Over a decade ago Eastern Europe was seen as a cheap alternative to the more expensive Western European countries. Bulgarian coastal homes were seized upon as a cheap alternative to the Spanish Costas. Back then credit was cheap and many potential buyers could get their hands on borrowed money relatively easily.
Now ‘Brexit buyers’ have other concerns, like what will cross-border taxation look like? How your pensions or healthcare will fare if moving elsewhere? Or how easy it will be to travel back and forth to the continent?
It means buyers are looking more strategically at their investment decisions and trying to have grounded expectations. It is more difficult now for foreign nationals to get a local mortgage and this isn’t down to Brexit. This has arisen because legislation has been introduced to address past issues. For example, in Poland and Hungary there were lots of Swiss Franc mortgages taken out on properties because the interest rate was cheaper than the local currency. Then came a devaluation of the Swiss Franc and that changed the size of mortgage debt. Recent European legislation such as the Mortgage Credit Directive, restricts the lending currency to match the same currency as earnt income. So a Euro earner can get a euro-denominated mortgage, but things get tricky if you earn in GBP.
Buying Polish city property
With over 900,000 Poles living in Britain there are strong connections between Poland and the UK. Many who now have a Polish family connection like to have an investment in both countries and cities like Krakow which offer culture, history and authentic Medieval architecture, are highly attractive from a lifestyle and investment perspective. Over the last decade Krakow has drawn a far more international property investor, attracted by the fascinating Kazimierz – Jewish Quarter – which has been gradually renovating a lot of characterful buildings. The Royal Wawel Castle – seat of Royalty until the C16 is a tourist magnet as well.
Property investments have gone more up market here too with more luxury, full-facility buildings, catering to professionals. City centre locations are best for rental flexibility but the outskirts on the tramline offer slightly higher yields for longer term lets.
Buying French investment property
For British buyers there is still strong interest in buying in France using the managed leaseback concept, which is a long term, tax-efficient way of buying and managing a property in France. It offers the best of both worlds, personal usage and generating a bit of income.
Using this model also means potential tax-savings in the UK as it is considered a Furnished Holiday Let and therefore not subject to most of the adverse buy-to-let tax charges.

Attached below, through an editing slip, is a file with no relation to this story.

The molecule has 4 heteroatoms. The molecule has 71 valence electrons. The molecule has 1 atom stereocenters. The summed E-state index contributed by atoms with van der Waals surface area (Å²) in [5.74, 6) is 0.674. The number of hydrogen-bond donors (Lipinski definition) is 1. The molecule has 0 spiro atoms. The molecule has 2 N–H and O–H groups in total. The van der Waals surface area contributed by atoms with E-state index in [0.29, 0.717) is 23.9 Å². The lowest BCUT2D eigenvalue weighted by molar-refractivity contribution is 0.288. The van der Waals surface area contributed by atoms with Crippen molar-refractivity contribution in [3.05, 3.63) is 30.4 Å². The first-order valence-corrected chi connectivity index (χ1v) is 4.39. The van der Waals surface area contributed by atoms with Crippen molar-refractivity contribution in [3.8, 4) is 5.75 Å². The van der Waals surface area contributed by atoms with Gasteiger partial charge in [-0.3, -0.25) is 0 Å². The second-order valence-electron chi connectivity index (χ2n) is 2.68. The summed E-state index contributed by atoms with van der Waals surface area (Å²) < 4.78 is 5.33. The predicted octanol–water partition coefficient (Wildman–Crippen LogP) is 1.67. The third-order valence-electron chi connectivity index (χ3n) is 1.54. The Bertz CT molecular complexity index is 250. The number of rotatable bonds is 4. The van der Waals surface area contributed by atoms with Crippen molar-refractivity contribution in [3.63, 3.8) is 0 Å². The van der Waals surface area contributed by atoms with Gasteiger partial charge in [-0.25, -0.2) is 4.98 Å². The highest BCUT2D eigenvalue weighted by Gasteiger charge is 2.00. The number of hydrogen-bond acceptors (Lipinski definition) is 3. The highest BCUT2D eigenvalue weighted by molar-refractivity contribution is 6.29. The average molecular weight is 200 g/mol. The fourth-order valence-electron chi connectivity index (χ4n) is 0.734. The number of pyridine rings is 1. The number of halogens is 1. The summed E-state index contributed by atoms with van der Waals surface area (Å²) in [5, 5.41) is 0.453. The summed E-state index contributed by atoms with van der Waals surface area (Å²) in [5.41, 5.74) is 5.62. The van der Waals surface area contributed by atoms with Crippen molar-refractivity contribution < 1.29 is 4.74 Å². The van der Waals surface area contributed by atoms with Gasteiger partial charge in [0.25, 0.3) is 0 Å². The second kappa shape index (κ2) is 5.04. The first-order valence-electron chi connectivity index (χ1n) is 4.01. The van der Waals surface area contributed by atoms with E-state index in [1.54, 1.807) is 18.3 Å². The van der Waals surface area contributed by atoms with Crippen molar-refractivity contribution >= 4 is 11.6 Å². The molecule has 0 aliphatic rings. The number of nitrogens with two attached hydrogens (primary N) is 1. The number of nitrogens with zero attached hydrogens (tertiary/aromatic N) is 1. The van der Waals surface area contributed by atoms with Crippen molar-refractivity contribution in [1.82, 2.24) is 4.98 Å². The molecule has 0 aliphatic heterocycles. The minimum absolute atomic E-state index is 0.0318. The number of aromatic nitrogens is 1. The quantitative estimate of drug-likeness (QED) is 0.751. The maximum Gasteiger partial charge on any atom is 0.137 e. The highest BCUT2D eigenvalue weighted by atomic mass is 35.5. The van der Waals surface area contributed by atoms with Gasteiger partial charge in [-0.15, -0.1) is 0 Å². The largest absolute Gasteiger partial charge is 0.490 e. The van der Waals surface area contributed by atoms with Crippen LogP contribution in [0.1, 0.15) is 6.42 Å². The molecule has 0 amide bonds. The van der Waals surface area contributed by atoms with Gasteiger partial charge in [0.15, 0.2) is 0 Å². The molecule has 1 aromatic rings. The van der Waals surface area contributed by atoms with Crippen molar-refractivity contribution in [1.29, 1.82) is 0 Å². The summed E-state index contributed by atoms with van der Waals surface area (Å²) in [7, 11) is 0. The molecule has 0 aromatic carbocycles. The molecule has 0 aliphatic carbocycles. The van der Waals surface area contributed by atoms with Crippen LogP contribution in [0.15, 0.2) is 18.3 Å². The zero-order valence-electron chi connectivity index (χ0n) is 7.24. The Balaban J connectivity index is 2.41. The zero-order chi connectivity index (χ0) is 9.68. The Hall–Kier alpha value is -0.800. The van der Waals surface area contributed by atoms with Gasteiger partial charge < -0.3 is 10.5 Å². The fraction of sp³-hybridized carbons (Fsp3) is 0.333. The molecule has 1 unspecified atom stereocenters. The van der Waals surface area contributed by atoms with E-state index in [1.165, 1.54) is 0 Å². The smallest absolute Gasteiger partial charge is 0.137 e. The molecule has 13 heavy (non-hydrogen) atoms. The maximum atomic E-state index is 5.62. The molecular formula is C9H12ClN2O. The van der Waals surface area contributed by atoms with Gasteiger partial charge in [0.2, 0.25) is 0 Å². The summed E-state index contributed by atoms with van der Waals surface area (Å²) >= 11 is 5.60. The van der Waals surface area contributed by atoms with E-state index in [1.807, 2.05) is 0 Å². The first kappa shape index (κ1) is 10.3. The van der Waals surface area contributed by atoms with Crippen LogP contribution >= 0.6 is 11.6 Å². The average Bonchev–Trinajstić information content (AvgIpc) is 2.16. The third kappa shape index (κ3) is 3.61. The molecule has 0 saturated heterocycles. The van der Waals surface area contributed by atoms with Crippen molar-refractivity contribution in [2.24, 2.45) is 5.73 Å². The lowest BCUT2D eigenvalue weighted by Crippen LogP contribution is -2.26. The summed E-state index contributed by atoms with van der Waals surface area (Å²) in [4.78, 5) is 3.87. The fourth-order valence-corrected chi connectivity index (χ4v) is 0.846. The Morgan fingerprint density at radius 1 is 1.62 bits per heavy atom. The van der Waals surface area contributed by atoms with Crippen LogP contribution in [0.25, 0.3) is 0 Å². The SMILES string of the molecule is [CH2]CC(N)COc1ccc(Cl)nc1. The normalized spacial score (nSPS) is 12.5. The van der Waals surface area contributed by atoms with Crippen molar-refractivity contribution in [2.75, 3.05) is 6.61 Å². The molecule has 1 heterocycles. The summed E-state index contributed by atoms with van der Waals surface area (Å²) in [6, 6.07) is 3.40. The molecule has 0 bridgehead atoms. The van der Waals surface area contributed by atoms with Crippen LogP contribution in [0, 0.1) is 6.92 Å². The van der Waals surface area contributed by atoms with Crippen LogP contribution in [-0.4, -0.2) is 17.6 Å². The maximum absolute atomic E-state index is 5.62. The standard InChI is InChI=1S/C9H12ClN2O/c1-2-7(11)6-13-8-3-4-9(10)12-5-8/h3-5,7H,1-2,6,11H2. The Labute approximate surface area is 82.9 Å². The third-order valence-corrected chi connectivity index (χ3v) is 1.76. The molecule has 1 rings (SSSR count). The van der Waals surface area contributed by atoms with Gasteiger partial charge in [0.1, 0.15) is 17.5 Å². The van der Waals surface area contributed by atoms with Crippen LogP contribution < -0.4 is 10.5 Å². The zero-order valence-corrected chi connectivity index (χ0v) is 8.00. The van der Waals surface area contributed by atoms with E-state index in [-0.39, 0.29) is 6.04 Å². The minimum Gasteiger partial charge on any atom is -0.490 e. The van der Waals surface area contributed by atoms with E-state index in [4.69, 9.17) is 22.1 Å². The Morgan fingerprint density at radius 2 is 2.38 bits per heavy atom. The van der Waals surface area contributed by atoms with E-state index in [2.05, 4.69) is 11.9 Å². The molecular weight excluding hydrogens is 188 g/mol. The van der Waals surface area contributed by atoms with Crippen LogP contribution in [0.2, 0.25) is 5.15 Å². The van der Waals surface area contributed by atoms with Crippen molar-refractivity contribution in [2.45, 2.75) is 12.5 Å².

This model is in demand in a lot of the classic, popular destination choices in France e.g. the Cote d’Azur or the Alps. This managed leaseback model enables home buyers to get on the property ladder at a reasonable price, for what are usually quite pricey areas to buy in.
UK Regional city property investment
Large regional cities like Edinburgh, Birmingham and Manchester look set for a 20 per cent to 30 per cent increase in house prices over the next four years as they close the gap to London.
Investors seeking capital appreciation look where there are infrastructure improvements and there are plenty of infrastructure projects in the UK right now, including an HS2 (High Speed Rail) station being built in Birmingham.
German city property investing
For those who aren’t persuaded by the UK, and look to the continental countries, Frankfurt looks set to win some of the financial service sector jobs from London. This will drive demand for housing and lift values. Investors are more wary of the more pricey cities in Germany: Munich and Berlin, but there are still places to get keen prices.
Berlin’s history of being a divided city now make for great investment opportunities. Not only is there a distinct difference between West and East Berlin, but the price of property also lags in parts. This means there are great opportunities for investors to buy into areas in the East, which are becoming gentrified, as old buildings are brought back to life and new builds help create new communities. Areas like Straulauer Allee a hi-tech hub and hive of industry, beside the Spree river.
While London tenants reportedly spend over two thirds of their earnings on rent, Berliners pay out just over 20%. So rents are affordable, relatively-speaking.
Berlin will also eventually get a boost when its ill-fated new international Brandenburg airport, south of the city, eventually opens in the next year or so after years’ of delays – a blow to German efficiency.
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Louise Reynolds, Director of award-winning, European property investment firm Property Venture® who helps busy business people enrich their lives through property. The focus is mainly: Buy-to-let homes in the UK, Poland, German investment property, Managed Leaseback in France and Spanish city property.
On the Advisory Board and a Member of the Association of International Property Professionals (AIPP) the business has been vetted, approved and voluntarily commits to Industry Regulation and the Professional Code of Conduct. We are known for our quality customer service and non-pressurised approach to sales. Take a look at what our clients sayTags: BREXIT, investment property, Mortgage loan, Overseas finance, Risk & Reward, tax